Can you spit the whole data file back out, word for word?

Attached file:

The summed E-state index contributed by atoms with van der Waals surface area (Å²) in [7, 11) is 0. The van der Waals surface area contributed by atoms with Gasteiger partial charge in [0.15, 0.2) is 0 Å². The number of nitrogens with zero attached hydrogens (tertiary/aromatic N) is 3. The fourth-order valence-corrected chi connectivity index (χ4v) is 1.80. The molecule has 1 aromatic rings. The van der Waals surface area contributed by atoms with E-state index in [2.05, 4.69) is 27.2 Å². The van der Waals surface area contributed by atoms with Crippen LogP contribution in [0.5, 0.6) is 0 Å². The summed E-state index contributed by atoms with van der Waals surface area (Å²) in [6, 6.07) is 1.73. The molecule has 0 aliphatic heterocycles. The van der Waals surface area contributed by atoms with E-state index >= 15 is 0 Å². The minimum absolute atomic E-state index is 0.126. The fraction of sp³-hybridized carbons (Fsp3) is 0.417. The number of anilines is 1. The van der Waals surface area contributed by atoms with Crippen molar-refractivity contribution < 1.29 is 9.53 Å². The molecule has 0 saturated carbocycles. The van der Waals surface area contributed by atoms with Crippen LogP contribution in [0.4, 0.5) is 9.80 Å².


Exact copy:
The summed E-state index contributed by atoms with van der Waals surface area (Å²) in [7, 11) is 0. The van der Waals surface area contributed by atoms with Gasteiger partial charge in [0.15, 0.2) is 0 Å². The number of nitrogens with zero attached hydrogens (tertiary/aromatic N) is 3. The fourth-order valence-corrected chi connectivity index (χ4v) is 1.80. The molecule has 1 aromatic rings. The van der Waals surface area contributed by atoms with E-state index in [2.05, 4.69) is 27.2 Å². The van der Waals surface area contributed by atoms with Crippen LogP contribution in [0.5, 0.6) is 0 Å². The summed E-state index contributed by atoms with van der Waals surface area (Å²) in [6, 6.07) is 1.73. The molecule has 0 aliphatic heterocycles. The van der Waals surface area contributed by atoms with E-state index >= 15 is 0 Å². The minimum absolute atomic E-state index is 0.126. The fraction of sp³-hybridized carbons (Fsp3) is 0.417. The number of anilines is 1. The van der Waals surface area contributed by atoms with Crippen molar-refractivity contribution < 1.29 is 9.53 Å². The molecule has 0 saturated carbocycles. The van der Waals surface area contributed by atoms with Crippen LogP contribution in [0.4, 0.5) is 9.80 Å².